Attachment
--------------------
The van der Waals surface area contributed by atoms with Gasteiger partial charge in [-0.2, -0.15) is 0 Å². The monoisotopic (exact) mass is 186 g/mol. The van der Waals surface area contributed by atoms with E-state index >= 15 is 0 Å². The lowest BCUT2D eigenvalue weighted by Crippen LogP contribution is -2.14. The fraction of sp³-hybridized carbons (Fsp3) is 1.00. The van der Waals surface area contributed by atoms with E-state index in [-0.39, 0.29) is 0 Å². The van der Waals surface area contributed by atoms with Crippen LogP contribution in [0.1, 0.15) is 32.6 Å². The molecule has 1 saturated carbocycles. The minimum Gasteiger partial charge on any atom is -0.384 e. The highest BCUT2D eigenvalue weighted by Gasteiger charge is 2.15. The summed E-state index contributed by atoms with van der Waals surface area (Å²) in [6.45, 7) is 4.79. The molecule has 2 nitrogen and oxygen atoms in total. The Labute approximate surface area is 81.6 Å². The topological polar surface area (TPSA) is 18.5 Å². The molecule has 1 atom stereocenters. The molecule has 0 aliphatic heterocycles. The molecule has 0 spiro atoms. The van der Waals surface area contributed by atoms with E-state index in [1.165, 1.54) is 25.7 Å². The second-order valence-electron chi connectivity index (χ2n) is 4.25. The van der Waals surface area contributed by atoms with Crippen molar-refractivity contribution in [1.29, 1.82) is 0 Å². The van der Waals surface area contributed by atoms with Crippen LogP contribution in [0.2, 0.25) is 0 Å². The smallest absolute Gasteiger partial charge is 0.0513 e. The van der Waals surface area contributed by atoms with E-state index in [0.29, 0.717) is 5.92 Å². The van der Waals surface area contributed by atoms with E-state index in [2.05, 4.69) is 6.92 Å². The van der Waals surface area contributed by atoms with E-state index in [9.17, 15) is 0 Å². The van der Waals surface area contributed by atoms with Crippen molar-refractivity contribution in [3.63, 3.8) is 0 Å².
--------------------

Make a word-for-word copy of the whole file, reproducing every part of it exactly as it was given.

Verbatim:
The van der Waals surface area contributed by atoms with Gasteiger partial charge in [-0.2, -0.15) is 0 Å². The monoisotopic (exact) mass is 186 g/mol. The van der Waals surface area contributed by atoms with E-state index >= 15 is 0 Å². The lowest BCUT2D eigenvalue weighted by Crippen LogP contribution is -2.14. The fraction of sp³-hybridized carbons (Fsp3) is 1.00. The van der Waals surface area contributed by atoms with E-state index in [-0.39, 0.29) is 0 Å². The van der Waals surface area contributed by atoms with Crippen LogP contribution in [0.1, 0.15) is 32.6 Å². The molecule has 1 saturated carbocycles. The minimum Gasteiger partial charge on any atom is -0.384 e. The highest BCUT2D eigenvalue weighted by Gasteiger charge is 2.15. The summed E-state index contributed by atoms with van der Waals surface area (Å²) in [6.45, 7) is 4.79. The molecule has 2 nitrogen and oxygen atoms in total. The Labute approximate surface area is 81.6 Å². The topological polar surface area (TPSA) is 18.5 Å². The molecule has 1 atom stereocenters. The molecule has 0 aliphatic heterocycles. The molecule has 0 spiro atoms. The van der Waals surface area contributed by atoms with E-state index in [1.165, 1.54) is 25.7 Å². The second-order valence-electron chi connectivity index (χ2n) is 4.25. The van der Waals surface area contributed by atoms with Crippen molar-refractivity contribution in [1.29, 1.82) is 0 Å². The van der Waals surface area contributed by atoms with Crippen LogP contribution in [0.2, 0.25) is 0 Å². The smallest absolute Gasteiger partial charge is 0.0513 e. The van der Waals surface area contributed by atoms with E-state index in [0.29, 0.717) is 5.92 Å². The van der Waals surface area contributed by atoms with E-state index in [2.05, 4.69) is 6.92 Å². The van der Waals surface area contributed by atoms with E-state index in [9.17, 15) is 0 Å². The van der Waals surface area contributed by atoms with Crippen molar-refractivity contribution in [3.63, 3.8) is 0 Å².